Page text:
The cost for an employer to provide this vehicle to the driver on a fully maintained lease is £405 per month, inclusive of the irrecoverable VAT and insurance. So the driver coming back into the company car system would give up the £405 lease cost by foregoing their cash allowance, which comes down to a net cost after income tax, NIC and BIK tax of £280 per month.
If we go back to the Audi for a minute, this was costing the driver £378 a month, so the net saving by taking the electric MINI is £98 per month, and the driver receives a fully maintained company car while reducing their own personal credit risk exposure.
Let’s look at a higher rate taxpayer – is the company car or the cash best?
In many ways, it’s easier to move senior managers back into electric company cars, simply because there has been a greater availability of executive EVs from which to choose, and the savings in company car tax are significant.
So for this example, we’ll take a higher tax rate senior manager who drives a rather plush Mercedes-Benz saloon on a cash allowance and see if they would be better off in an electric Tesla Model 3.
Changing from Mercedes cash opt out to Tesla electric company car
Mercedes C220d AMG Line Edition 4dr 9G-Tronic Saloon
Key details: £39,730, 2 L, Diesel RDE 2, Automatic, 134 g/km, 55.4 mpg, 194bhp
Although this diesel is RDE 2 compliant and therefore escapes the 4% diesel surcharge for benefit in kind tax, the driver has gone for a cash allowance which nets out after income tax and NIC at £365 per month.
Still, the Mercedes costs £598 per month to run on a fully maintained personal lease, including insurance, which leaves the driver short by £233 a month, which has to be contributed towards the running of the car. Once more this driver very much fits the picture the BVRLA has identified of cash takers contributing towards their opt-out car. So, would the driver be better off in an electric Tesla instead? Let’s have a look.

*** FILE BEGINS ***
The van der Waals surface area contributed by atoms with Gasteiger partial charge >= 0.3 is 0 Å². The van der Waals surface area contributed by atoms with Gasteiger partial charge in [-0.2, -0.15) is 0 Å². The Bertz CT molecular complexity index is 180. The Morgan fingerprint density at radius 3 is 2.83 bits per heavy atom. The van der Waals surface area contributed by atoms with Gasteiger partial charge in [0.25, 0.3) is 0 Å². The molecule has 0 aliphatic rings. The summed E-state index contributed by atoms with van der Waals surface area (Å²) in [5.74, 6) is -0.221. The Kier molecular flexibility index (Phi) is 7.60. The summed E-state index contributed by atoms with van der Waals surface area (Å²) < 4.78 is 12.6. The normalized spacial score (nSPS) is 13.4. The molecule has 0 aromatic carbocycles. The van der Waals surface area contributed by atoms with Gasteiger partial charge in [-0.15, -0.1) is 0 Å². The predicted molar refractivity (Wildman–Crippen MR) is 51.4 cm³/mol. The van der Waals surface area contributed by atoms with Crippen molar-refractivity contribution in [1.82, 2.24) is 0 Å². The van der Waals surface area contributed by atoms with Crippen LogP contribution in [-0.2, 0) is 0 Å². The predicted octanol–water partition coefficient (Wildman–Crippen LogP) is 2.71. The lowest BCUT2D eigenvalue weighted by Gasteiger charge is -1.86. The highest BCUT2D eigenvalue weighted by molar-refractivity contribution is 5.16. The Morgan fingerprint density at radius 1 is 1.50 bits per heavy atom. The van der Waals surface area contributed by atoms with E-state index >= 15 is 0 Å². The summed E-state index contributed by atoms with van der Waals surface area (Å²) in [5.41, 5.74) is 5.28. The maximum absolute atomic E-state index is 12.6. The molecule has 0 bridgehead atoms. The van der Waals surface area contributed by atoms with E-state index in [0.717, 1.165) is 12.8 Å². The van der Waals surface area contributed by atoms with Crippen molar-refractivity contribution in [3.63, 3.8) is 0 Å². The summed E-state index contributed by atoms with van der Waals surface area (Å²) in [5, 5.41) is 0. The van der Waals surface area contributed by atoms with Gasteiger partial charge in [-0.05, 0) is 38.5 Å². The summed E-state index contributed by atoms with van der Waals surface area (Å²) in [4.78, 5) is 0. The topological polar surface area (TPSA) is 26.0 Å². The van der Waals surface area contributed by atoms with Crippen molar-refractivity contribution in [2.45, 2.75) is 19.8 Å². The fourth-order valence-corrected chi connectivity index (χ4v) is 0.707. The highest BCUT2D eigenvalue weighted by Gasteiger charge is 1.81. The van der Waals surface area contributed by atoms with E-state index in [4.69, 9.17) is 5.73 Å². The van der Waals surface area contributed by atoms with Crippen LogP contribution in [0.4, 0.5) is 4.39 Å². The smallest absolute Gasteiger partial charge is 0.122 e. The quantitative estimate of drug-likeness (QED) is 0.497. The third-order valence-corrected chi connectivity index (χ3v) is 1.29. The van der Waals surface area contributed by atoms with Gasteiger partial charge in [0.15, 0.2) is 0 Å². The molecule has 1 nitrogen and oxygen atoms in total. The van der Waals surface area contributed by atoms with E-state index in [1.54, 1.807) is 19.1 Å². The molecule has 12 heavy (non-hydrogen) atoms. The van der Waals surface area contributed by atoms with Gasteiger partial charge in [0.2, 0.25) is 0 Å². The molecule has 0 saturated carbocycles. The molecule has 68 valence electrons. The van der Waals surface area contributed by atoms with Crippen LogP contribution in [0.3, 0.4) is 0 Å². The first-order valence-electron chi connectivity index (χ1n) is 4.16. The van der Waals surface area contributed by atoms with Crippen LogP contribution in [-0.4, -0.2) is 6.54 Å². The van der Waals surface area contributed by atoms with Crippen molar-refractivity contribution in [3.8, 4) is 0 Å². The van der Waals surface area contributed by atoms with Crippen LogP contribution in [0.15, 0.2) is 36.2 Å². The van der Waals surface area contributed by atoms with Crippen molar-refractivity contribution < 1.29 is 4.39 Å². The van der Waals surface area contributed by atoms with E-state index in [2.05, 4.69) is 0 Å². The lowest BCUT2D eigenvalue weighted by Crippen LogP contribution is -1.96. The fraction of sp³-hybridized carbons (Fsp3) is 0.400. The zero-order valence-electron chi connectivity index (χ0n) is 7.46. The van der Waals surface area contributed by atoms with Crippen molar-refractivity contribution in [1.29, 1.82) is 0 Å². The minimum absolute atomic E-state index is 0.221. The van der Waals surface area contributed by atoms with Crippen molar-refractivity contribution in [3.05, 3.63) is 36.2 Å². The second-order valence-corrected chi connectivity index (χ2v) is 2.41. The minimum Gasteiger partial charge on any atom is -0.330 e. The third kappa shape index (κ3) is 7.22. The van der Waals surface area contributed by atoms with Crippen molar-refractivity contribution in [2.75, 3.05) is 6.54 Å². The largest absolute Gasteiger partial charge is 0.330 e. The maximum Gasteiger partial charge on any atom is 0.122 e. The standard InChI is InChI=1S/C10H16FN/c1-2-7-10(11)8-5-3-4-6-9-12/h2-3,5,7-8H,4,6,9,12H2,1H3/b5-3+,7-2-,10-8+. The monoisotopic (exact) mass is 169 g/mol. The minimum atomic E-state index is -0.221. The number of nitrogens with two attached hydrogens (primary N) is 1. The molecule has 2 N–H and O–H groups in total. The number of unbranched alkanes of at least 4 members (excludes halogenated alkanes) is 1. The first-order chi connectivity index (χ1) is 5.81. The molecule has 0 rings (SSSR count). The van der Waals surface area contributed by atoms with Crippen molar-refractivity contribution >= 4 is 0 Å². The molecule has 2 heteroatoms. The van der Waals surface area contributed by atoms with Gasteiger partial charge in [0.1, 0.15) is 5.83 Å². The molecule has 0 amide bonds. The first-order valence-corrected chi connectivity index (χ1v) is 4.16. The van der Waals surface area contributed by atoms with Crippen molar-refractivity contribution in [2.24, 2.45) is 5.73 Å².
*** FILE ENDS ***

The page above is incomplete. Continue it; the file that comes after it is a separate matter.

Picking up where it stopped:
Tesla Model 3 Long Range AWD 4dr Auto Saloon
Key details: £49,935, Electric, AFQ, Automatic, 0 g/km, 351 bhp, Saloon, 360 EV miles
For the driver’s employer to lease the Tesla Model 3 Long Range on a business lease with maintenance costs £630 per month, inclusive of the irrecoverable VAT and insurance. So the driver forgoes the cash allowance of £630, which nets out at £382 a month. This latter figure includes all the tax and the NIC saved on the cash that has been given up, as well as the minimal BIK on the Tesla company car.
Going back to the driver’s current Mercedes, this costs a total of £598 to run personally or £216 more per month than if the driver were in a brand new company-provided Tesla that was being paid for with someone else’s money. The answer, then, for this executive, is to give up, or indeed sacrifice, the cash allowance and go back to the company car and choose the electric Tesla.
So should drivers give up the cash?
From our two examples, it’s clear that taking the company car is the most cost-effective option for the driver. The very low rates of company car taxation on zero-emission cars have been a real game-changer for fleets and their drivers.
Where the cash opt-out had been the preferred option, particularly for senior executives in high-end cars, has now been made history by the April 2019 introduction of the 0% tax rate for EVs.
So why are those 45% of cash takers identified in the BVRLA report paying towards their cash allowance cars?
Why, when you could have a fully maintained company car – and keep money in your pocket?
Like I said, makes no sense. So: drivers, review your position now and save money; and fleet controllers look to change your car policies, and save on NIC costs.